Another Quinn aide, Department of Corrections chief Michael Randle,
resigned Wednesday. Randle had been under fire for months for the
politically disastrous Meritorious Good Time early release program.
Quinn's political opponents, going back to Dan Hynes in the February
primary, used the MGT program as a hammer against the governor as he
Randle is the latest Quinn aide to leave the
administration and follows last month's loss of Jerry Stermer,
Quinn’s chief of staff. Both men left in the face of political
fallout, but how they left highlights the differences between them
and a political problem for Quinn.
John Jackson, a professor at Southern Illinois University and The
Paul Simon Public Policy Institute, said Stermer's relationship with
the governor made it easy for him to fall on his sword. Jackson
isn't sure about Randle.
"Jerry Stermer and Pat Quinn go way back. ... Whereas Director
Randle was brought in from the outside. They did not have that long
personal history, and probably that personal loyalty was different."
Jackson said that loyalty likely prompted Stermer to know what he
had to do. Stermer resigned a few days after it became public that
he sent political e-mails from his state computer. The governor said
he was going to reprimand Stermer but not fire him.
Jackson said the cause of the early release scandal is up for
debate, but the reason it has lasted so long is clearly because of
how Quinn manages his administration.
"He's always struck me as really a gentle and caring sort. He's a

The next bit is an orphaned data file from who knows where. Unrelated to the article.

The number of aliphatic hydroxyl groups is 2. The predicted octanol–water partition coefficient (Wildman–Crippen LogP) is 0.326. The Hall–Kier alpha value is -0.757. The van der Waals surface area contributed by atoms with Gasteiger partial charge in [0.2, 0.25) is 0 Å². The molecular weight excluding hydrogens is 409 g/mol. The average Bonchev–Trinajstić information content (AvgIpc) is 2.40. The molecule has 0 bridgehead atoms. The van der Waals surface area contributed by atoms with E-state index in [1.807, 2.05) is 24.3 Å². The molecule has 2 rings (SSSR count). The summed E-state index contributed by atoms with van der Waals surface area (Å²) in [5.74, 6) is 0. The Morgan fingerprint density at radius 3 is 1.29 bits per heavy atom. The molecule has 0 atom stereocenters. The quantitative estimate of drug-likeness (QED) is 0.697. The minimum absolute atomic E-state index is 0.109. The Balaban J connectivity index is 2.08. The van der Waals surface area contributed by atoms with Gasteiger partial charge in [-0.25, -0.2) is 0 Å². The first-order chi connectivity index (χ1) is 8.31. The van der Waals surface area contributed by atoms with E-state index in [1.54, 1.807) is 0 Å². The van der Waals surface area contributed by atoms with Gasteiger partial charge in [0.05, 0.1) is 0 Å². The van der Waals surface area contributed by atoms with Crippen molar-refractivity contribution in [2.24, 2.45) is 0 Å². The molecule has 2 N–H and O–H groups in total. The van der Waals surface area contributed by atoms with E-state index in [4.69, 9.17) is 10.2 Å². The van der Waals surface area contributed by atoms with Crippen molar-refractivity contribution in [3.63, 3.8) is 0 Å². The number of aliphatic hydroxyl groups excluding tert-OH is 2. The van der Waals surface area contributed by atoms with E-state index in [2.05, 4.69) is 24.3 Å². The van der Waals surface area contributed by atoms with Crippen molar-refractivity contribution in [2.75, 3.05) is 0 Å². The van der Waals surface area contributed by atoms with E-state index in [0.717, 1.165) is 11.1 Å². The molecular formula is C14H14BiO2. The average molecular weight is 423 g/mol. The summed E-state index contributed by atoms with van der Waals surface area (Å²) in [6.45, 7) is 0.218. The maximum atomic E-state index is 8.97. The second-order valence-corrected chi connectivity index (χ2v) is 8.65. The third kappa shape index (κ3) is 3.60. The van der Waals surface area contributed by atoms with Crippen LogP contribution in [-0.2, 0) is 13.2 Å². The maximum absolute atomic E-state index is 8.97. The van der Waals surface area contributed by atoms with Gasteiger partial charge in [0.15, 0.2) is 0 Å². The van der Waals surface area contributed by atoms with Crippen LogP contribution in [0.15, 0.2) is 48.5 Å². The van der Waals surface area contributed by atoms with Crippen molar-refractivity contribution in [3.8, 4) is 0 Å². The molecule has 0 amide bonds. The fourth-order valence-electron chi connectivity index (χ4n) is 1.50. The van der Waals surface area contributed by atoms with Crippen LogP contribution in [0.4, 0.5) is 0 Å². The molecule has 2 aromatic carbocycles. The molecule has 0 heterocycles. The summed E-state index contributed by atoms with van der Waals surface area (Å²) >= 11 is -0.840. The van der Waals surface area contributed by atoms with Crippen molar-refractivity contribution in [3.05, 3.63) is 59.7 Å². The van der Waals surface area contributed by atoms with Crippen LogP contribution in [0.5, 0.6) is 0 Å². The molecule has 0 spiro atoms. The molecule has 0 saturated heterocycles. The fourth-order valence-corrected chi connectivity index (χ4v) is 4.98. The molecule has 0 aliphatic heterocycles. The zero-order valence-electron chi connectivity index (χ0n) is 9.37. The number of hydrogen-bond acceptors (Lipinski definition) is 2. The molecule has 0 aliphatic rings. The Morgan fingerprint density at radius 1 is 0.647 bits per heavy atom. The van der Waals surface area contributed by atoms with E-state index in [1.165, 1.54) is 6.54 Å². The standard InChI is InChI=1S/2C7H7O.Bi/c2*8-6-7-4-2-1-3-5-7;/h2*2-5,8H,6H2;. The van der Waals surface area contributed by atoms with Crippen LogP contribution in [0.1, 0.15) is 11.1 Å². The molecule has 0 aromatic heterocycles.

very people-oriented person, and I think he has a hard time hurting
anybody. And certainly firing somebody that he brought here from
another state to head a major agency would not be something he would
enjoy. I think he's got real personal loyalties, but they are also a
political problem for him."
Quinn's political opponent this fall, Republican State Sen. Bill
Brady of Bloomington, is already trying to take advantage of the
situation. A statement from Brady spokeswoman Patty Schuh said the
Randle situation is more of the same from Quinn's administration.
"Michael Randle should have been fired long ago. Allowing the top
official responsible for one of Illinois' worst public safety
failures to simply depart state government without reprimand shows
the Quinn administration to be a nothing but a revolving door of
reckless ineptitude," the statement said.
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Jackson adds that had Randle resigned when the scandal broke, or
even after the Democratic primary, things would be much different.
"(The early release controversy) wouldn't have gone away
entirely; the Republicans would have seen to that. But it would have
mostly been over, and the story wouldn't have had legs. Now the
story has still legs and it's 60 days until the election."
Jackson said voters should get ready to see a lot of TV
commercials about Randle and the early release program.
Quinn's office and campaign have stayed mostly silent about
Randle's resignation. A statement from Quinn did not address any of
the political issues surrounding Randle.
It said simply: "I have accepted the resignation of Illinois
Department of Corrections Director Michael Randle, effective
September 17. I appreciate Director Randle's dedicated service to
the state of Illinois during these challenging times, and will name
his replacement shortly."
Randle's own resignation statement said that he planned to seek
Statehouse News; By BENJAMIN YOUNT]
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